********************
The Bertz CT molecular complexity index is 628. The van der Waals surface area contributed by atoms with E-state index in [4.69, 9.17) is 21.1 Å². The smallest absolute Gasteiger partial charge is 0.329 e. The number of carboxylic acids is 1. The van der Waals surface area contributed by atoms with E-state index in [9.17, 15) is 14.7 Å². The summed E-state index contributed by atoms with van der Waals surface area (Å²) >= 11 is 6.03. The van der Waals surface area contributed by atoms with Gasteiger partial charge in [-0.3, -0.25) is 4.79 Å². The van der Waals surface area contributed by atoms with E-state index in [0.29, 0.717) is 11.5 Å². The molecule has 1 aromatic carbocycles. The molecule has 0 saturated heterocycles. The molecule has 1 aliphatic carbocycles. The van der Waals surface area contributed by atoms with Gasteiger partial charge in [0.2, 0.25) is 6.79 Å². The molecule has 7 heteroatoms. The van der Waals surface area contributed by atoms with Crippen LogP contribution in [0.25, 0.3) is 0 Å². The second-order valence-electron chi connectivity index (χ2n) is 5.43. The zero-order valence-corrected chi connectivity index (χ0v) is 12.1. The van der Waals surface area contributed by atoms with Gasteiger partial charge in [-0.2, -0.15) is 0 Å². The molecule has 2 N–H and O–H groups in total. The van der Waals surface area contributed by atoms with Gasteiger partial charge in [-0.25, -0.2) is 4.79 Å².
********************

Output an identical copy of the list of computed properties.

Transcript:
The Bertz CT molecular complexity index is 628. The van der Waals surface area contributed by atoms with E-state index in [4.69, 9.17) is 21.1 Å². The smallest absolute Gasteiger partial charge is 0.329 e. The number of carboxylic acids is 1. The van der Waals surface area contributed by atoms with E-state index in [9.17, 15) is 14.7 Å². The summed E-state index contributed by atoms with van der Waals surface area (Å²) >= 11 is 6.03. The van der Waals surface area contributed by atoms with Gasteiger partial charge in [-0.3, -0.25) is 4.79 Å². The van der Waals surface area contributed by atoms with E-state index in [0.29, 0.717) is 11.5 Å². The molecule has 1 aromatic carbocycles. The molecule has 0 saturated heterocycles. The molecule has 1 aliphatic carbocycles. The van der Waals surface area contributed by atoms with Gasteiger partial charge in [0.2, 0.25) is 6.79 Å². The molecule has 7 heteroatoms. The van der Waals surface area contributed by atoms with Crippen LogP contribution in [0.25, 0.3) is 0 Å². The second-order valence-electron chi connectivity index (χ2n) is 5.43. The zero-order valence-corrected chi connectivity index (χ0v) is 12.1. The van der Waals surface area contributed by atoms with Gasteiger partial charge in [-0.2, -0.15) is 0 Å². The molecule has 2 N–H and O–H groups in total. The van der Waals surface area contributed by atoms with Gasteiger partial charge in [-0.25, -0.2) is 4.79 Å².